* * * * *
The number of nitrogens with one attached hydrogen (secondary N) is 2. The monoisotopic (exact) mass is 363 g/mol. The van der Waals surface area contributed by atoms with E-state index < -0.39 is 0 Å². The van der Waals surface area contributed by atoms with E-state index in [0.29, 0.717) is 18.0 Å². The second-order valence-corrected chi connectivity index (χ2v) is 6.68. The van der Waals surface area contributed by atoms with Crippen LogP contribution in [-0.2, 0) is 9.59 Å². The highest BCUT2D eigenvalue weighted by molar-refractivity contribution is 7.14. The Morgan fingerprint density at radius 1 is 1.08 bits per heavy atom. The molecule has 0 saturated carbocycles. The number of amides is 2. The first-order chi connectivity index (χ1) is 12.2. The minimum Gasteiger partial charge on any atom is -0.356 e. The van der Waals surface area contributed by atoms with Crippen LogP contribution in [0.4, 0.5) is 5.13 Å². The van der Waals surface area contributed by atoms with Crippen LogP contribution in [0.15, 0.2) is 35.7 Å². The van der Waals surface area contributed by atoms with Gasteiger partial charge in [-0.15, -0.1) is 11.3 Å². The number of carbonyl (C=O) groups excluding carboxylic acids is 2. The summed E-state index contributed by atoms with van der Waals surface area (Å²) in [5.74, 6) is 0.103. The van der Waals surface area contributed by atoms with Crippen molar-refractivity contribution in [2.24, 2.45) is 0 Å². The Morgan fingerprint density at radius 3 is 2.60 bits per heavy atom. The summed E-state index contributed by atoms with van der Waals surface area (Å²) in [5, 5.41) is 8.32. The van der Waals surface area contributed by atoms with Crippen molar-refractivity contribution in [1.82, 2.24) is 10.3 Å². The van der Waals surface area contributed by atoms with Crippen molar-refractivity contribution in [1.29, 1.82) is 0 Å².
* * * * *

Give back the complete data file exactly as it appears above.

The number of nitrogens with one attached hydrogen (secondary N) is 2. The monoisotopic (exact) mass is 363 g/mol. The van der Waals surface area contributed by atoms with E-state index < -0.39 is 0 Å². The van der Waals surface area contributed by atoms with E-state index in [0.29, 0.717) is 18.0 Å². The second-order valence-corrected chi connectivity index (χ2v) is 6.68. The van der Waals surface area contributed by atoms with Crippen LogP contribution in [-0.2, 0) is 9.59 Å². The highest BCUT2D eigenvalue weighted by molar-refractivity contribution is 7.14. The Morgan fingerprint density at radius 1 is 1.08 bits per heavy atom. The molecule has 0 saturated carbocycles. The number of amides is 2. The first-order chi connectivity index (χ1) is 12.2. The minimum Gasteiger partial charge on any atom is -0.356 e. The van der Waals surface area contributed by atoms with Crippen LogP contribution in [0.4, 0.5) is 5.13 Å². The van der Waals surface area contributed by atoms with Crippen LogP contribution in [0.15, 0.2) is 35.7 Å². The van der Waals surface area contributed by atoms with Gasteiger partial charge in [-0.15, -0.1) is 11.3 Å². The number of carbonyl (C=O) groups excluding carboxylic acids is 2. The summed E-state index contributed by atoms with van der Waals surface area (Å²) in [5.74, 6) is 0.103. The van der Waals surface area contributed by atoms with Crippen molar-refractivity contribution in [2.24, 2.45) is 0 Å². The Morgan fingerprint density at radius 3 is 2.60 bits per heavy atom. The summed E-state index contributed by atoms with van der Waals surface area (Å²) in [5, 5.41) is 8.32. The van der Waals surface area contributed by atoms with Crippen molar-refractivity contribution in [1.82, 2.24) is 10.3 Å². The van der Waals surface area contributed by atoms with Crippen molar-refractivity contribution in [1.29, 1.82) is 0 Å².